How are you using films to connect with people?
Regularly on the weekend, we share a vision of how we can impact the kingdom. We attract people who are attracted to that vision. We share a lot of stories in our weekend services—coming to hope, partnering with us, being on mission with us and making a difference in people’s lives.
We recognize that as soon as we put up projectors and start shooting films, we’re no longer competing with what other churches are doing. We’re competing in the arena of ideas. So, we try to tell stories in a way that people are used to consuming stories. We spend a lot of time on visual storytelling—about two stories a weekend. 400 films a year. We try to find a thread in the story, and we try not to turn it into a commercial.
How do the stories fit into your services?
We have a weekend video called The Loop, which for a lot of churches would be the announcements video. We typically don’t put announcements in it. We found that its real function inside that weekend service is building pride and ownership for people—people getting excited about what Hope’s doing here locally—they’re part of a church that’s doing it, and they’re also contributing to this vision. Then we always do a call to action at the end. So, if we share a story about our Starting Point class or our Discovery class, it’s part of a person’s story. The host at the end will say, “Hey, back to you, you might want to jump into this.” But we found that making a commercial for class is probably the least effective way to go about it. Then we have a film later in the service, too.
How do you gather stories?
We have a collection mechanism on our website, and we rely on our area pastors and our ministry leads who are in the field. We check in with them and try to find good stories. Then we contact people. We end up producing a lot more that way.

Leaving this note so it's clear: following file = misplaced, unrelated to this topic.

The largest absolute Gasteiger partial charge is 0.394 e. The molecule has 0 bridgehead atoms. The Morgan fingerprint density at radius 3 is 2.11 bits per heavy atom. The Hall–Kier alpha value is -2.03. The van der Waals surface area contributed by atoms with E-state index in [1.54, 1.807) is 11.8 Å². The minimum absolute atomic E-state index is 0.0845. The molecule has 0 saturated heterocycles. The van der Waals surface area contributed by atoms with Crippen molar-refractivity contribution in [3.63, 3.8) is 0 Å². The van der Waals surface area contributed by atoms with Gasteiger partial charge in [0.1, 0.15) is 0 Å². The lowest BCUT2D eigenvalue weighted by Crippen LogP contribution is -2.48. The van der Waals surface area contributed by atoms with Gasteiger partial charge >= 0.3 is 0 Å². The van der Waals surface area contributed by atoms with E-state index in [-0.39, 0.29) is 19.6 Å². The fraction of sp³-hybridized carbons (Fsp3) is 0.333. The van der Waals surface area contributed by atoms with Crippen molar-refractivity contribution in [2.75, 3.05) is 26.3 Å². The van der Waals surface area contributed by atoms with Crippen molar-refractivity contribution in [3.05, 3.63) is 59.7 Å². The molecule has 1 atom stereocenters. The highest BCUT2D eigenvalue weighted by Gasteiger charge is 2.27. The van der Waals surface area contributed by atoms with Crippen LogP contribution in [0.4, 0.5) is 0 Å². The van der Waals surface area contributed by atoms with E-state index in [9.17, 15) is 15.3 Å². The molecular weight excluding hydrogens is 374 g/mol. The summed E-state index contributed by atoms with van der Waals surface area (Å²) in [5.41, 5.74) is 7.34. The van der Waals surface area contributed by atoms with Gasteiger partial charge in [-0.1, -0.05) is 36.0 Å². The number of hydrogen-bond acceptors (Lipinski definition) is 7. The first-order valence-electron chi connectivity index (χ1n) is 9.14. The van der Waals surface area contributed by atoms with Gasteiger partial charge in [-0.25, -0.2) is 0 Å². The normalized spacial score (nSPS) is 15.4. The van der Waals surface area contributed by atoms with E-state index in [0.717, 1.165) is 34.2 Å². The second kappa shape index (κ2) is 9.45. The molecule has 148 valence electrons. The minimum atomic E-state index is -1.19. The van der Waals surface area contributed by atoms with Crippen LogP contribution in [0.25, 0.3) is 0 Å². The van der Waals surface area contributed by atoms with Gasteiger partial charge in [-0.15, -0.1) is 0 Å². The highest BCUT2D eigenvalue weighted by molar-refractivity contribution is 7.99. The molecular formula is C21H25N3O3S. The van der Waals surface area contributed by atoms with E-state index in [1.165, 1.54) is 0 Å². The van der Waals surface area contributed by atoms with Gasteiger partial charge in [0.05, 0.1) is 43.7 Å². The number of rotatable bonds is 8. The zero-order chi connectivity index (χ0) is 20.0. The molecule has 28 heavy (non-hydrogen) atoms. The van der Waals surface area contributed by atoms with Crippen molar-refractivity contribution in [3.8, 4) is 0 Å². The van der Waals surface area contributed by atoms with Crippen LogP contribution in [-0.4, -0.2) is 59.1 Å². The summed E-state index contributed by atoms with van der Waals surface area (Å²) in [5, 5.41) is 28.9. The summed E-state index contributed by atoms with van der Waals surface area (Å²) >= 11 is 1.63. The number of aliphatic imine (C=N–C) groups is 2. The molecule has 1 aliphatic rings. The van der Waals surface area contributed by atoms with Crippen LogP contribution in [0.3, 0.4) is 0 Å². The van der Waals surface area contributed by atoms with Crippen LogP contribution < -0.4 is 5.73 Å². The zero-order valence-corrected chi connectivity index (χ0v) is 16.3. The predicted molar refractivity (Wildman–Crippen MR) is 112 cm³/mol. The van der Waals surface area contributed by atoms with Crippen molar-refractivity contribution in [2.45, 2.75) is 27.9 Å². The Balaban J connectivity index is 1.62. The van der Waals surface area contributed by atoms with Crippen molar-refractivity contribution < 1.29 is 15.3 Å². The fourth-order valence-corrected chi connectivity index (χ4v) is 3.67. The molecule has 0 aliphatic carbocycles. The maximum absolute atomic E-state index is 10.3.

Ideally, it takes us about five weeks to make a video. We found that the right length for the story in The Loop is about one and a half minutes. And the other story is about two and a half minutes. I have a film director who’s been doing this for a long time, and we have five full-time film directors on our team. We take the idea of the role of art very seriously.
Where do the stories go after you use them in a service?
We have a “Stories of Hope” page. We have a Vimeo channel where a lot of the films end up. We publish them on Facebook, where we have about 8,000 to 9,000 followers. We just did a “History of Hope” video and had 27,000 views within a week.
Can you share a story that’s highlighted in one of your films?
We did a film not long ago about a guy named Shane. He was disenchanted by church. He didn’t want much to do with it. He was having marital problems. His wife tricked him into going to our Starting Point class, which is kind of our discussion class about questions of faith. It’s very open and is sort of our precursor to being in a small group. Through that Shane got to know the people in that group, felt more and more connected and made the decision to follow Christ one weekend at the end of service. His Starting Point group turned into a small group. And now he and his wife are very connected and excited to be a part of Hope.
HOPE COMMUNITY CHURCH
Raleigh, North Carolina
Weekend Attendance: 8,085
A 2015 OUTREACH 100 CHURCH